The need for calibration of conceptual hydrological models on river discharge is still large, and the scope of this research is to reduce this need based on new parameter estimation techniques, additional information sources and hydrological understanding. In a first step, a regularized model and an adjusted regularized model with sub-grid variability based on the landscape, both constrained and unconstrained, were calibrated for seven catchments. Four catchments were also simultaneously calibrated and their feasible parameters transferred to the remaining three receiver catchments. Small improvements were observed by introducing sub-grid variability, whereas the semi-quantitative constraints led to moderate improvements compared to the unconstrained model. Especially low flow statistics improved and suitable prior constraints can aid model transferability. Subsequently, it was assessed how well the key parameter of root-zone storage capacity could be estimated in three deforested catchments. A recently introduced method based on rainfall and an estimate of transpiration was used to reproduce the temporal evolution of root-zone storage capacities. These values were compared to the values from four hydrological models calibrated for consecutive 2-year windows. Water-balance derived root-zone storage capacities showed a similar signal compared to the calibrated values of the models with a sharp decline in root-zone storage capacity after deforestation, followed by a gradual recovery of 5 to 13 years. The added value of several combinations of remotely sensed products for parameter estimation was assessed for five different hydrological models in 27 catchments across Europe. A parameter selection process was applied for 1023 possible combinations of ten different data sources, ranging from using 1 to all 10 of these products. High probabilities of improvement, with regard to commonly applied model performance metrics, were obtained when combinations included AMSR-E and ASCAT soil moisture, and GRACE total water storage anomalies. The evaporation products of LSA-SAF and MODIS were less effective for deriving meaningful posterior parameter distributions. In a last step, a large-scale hydrological model with landscape-derived sub-grid variability was run with 50 random parameterizations for the European continent, with and without semi-quantitative prior parameter constraints. A variable pattern in improvements/deteriorations was observed when evaluated for 397 gauging stations, which shows that the prior parameter constraints were not sufficient to limit the search space effectively. Concluding, this thesis presents several ways to better optimize different hydrological models without using observed river discharge for varying spatial scales and changing circumstances. In this way, this thesis serves as a stepping stone towards fully predicting in ungauged catchments.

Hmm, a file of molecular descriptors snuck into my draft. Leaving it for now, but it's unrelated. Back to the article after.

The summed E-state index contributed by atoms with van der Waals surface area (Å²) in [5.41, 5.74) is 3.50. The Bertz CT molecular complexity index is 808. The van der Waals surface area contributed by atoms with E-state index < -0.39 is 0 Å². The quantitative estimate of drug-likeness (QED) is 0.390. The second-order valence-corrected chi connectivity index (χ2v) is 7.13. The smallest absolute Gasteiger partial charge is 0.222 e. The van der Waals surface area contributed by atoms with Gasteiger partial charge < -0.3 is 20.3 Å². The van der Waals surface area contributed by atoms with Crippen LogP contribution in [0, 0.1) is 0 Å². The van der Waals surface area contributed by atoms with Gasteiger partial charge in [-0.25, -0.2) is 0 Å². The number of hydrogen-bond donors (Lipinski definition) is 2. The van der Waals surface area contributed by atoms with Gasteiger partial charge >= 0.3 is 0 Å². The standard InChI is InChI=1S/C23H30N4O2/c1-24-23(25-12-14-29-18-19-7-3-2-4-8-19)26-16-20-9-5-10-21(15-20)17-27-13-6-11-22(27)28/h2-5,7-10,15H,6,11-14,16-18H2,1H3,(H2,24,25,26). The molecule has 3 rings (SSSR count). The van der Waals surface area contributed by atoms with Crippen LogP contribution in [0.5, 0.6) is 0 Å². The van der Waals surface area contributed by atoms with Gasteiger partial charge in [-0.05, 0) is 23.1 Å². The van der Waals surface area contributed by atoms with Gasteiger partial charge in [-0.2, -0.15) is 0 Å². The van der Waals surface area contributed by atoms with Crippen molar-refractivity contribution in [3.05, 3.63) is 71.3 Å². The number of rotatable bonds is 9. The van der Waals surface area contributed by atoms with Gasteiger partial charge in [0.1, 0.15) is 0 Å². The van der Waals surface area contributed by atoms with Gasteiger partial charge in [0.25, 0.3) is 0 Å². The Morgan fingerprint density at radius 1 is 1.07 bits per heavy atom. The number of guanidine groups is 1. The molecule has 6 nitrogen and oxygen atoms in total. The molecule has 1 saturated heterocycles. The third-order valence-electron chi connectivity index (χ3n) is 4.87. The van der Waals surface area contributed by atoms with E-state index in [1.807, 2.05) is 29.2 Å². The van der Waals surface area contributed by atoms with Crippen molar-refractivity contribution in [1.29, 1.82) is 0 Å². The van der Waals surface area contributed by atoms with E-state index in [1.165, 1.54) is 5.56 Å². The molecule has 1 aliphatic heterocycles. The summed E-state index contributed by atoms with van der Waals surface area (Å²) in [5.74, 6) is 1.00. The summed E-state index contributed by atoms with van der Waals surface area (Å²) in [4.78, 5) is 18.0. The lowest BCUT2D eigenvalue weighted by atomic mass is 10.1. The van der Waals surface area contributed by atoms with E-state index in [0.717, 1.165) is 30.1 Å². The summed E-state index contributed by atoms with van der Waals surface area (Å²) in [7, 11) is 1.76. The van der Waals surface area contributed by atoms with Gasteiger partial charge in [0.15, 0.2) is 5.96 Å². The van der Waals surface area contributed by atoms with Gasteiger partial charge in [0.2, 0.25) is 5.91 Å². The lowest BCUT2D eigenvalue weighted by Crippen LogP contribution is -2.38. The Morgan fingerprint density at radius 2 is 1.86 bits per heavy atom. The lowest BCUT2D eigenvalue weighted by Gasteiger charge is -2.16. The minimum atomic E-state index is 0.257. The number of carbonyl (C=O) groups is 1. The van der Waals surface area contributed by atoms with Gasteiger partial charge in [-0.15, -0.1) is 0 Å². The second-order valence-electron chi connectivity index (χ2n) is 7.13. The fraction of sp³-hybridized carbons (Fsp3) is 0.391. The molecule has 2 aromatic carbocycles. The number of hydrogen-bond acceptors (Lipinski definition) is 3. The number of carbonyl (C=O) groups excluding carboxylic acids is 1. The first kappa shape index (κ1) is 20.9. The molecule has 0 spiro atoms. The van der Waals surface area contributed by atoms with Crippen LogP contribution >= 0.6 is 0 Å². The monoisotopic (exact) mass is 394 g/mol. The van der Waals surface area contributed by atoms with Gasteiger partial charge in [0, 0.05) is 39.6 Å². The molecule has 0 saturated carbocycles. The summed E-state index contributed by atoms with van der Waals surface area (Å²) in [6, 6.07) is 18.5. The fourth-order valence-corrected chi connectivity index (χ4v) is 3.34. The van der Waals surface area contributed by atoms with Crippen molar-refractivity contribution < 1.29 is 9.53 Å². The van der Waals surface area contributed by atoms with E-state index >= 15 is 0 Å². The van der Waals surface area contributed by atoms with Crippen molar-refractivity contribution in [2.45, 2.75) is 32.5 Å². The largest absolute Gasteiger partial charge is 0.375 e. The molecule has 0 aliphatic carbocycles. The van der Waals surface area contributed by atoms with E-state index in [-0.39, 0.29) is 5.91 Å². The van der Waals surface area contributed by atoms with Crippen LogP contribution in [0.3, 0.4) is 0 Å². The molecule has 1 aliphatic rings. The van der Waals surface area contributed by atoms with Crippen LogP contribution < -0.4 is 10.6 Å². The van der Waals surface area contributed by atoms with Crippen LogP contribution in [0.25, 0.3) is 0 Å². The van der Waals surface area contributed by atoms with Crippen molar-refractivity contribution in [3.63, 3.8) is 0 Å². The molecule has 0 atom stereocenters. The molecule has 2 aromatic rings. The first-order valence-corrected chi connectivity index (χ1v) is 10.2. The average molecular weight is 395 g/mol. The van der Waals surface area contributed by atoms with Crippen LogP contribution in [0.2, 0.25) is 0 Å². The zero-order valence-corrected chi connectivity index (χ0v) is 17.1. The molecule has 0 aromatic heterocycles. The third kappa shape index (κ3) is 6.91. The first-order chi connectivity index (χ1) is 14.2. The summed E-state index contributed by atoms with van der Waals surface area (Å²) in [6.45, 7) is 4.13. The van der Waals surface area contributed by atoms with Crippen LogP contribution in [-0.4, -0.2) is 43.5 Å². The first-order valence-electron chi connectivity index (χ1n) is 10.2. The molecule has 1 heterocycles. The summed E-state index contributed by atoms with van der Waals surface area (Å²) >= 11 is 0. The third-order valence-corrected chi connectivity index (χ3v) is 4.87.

|Award date||1 Jan 2018|
|Publication status||Published - 2018|